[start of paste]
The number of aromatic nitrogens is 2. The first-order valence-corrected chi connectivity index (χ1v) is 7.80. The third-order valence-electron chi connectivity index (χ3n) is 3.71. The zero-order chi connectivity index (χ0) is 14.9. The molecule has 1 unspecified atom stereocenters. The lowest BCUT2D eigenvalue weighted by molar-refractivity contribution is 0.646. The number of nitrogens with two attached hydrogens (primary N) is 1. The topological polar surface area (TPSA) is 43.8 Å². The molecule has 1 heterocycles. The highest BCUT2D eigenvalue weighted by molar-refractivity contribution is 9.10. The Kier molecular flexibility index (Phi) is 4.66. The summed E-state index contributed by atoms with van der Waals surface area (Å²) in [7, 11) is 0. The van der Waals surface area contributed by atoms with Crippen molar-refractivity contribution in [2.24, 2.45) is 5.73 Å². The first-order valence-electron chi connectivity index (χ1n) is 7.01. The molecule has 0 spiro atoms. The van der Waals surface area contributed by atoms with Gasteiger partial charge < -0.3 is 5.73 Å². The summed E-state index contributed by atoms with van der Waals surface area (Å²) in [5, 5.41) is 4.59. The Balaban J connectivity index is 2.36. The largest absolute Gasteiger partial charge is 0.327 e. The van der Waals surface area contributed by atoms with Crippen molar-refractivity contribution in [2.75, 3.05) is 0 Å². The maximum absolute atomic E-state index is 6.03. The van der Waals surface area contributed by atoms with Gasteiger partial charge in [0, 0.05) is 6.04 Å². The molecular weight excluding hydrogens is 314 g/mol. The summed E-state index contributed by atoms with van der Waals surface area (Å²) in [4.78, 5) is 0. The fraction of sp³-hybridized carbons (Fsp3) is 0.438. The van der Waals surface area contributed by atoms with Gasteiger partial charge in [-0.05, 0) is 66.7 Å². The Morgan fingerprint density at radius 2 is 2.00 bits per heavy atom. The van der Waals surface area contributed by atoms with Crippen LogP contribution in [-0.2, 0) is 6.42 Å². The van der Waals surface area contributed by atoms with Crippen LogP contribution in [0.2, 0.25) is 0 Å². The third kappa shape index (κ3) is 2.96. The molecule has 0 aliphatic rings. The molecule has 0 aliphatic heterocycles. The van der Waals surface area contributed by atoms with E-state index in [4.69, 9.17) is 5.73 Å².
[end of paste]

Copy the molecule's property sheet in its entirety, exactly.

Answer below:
The number of aromatic nitrogens is 2. The first-order valence-corrected chi connectivity index (χ1v) is 7.80. The third-order valence-electron chi connectivity index (χ3n) is 3.71. The zero-order chi connectivity index (χ0) is 14.9. The molecule has 1 unspecified atom stereocenters. The lowest BCUT2D eigenvalue weighted by molar-refractivity contribution is 0.646. The number of nitrogens with two attached hydrogens (primary N) is 1. The topological polar surface area (TPSA) is 43.8 Å². The molecule has 1 heterocycles. The highest BCUT2D eigenvalue weighted by molar-refractivity contribution is 9.10. The Kier molecular flexibility index (Phi) is 4.66. The summed E-state index contributed by atoms with van der Waals surface area (Å²) in [7, 11) is 0. The van der Waals surface area contributed by atoms with Crippen molar-refractivity contribution in [2.24, 2.45) is 5.73 Å². The first-order valence-electron chi connectivity index (χ1n) is 7.01. The molecule has 0 spiro atoms. The van der Waals surface area contributed by atoms with Gasteiger partial charge < -0.3 is 5.73 Å². The summed E-state index contributed by atoms with van der Waals surface area (Å²) in [5, 5.41) is 4.59. The Balaban J connectivity index is 2.36. The largest absolute Gasteiger partial charge is 0.327 e. The van der Waals surface area contributed by atoms with Crippen molar-refractivity contribution in [2.75, 3.05) is 0 Å². The maximum absolute atomic E-state index is 6.03. The van der Waals surface area contributed by atoms with Gasteiger partial charge in [0, 0.05) is 6.04 Å². The molecular weight excluding hydrogens is 314 g/mol. The summed E-state index contributed by atoms with van der Waals surface area (Å²) in [4.78, 5) is 0. The fraction of sp³-hybridized carbons (Fsp3) is 0.438. The van der Waals surface area contributed by atoms with Gasteiger partial charge in [-0.05, 0) is 66.7 Å². The Morgan fingerprint density at radius 2 is 2.00 bits per heavy atom. The van der Waals surface area contributed by atoms with Crippen LogP contribution in [-0.2, 0) is 6.42 Å². The van der Waals surface area contributed by atoms with Crippen LogP contribution in [0.2, 0.25) is 0 Å². The third kappa shape index (κ3) is 2.96. The molecule has 0 aliphatic rings. The molecule has 0 aliphatic heterocycles. The van der Waals surface area contributed by atoms with E-state index in [4.69, 9.17) is 5.73 Å².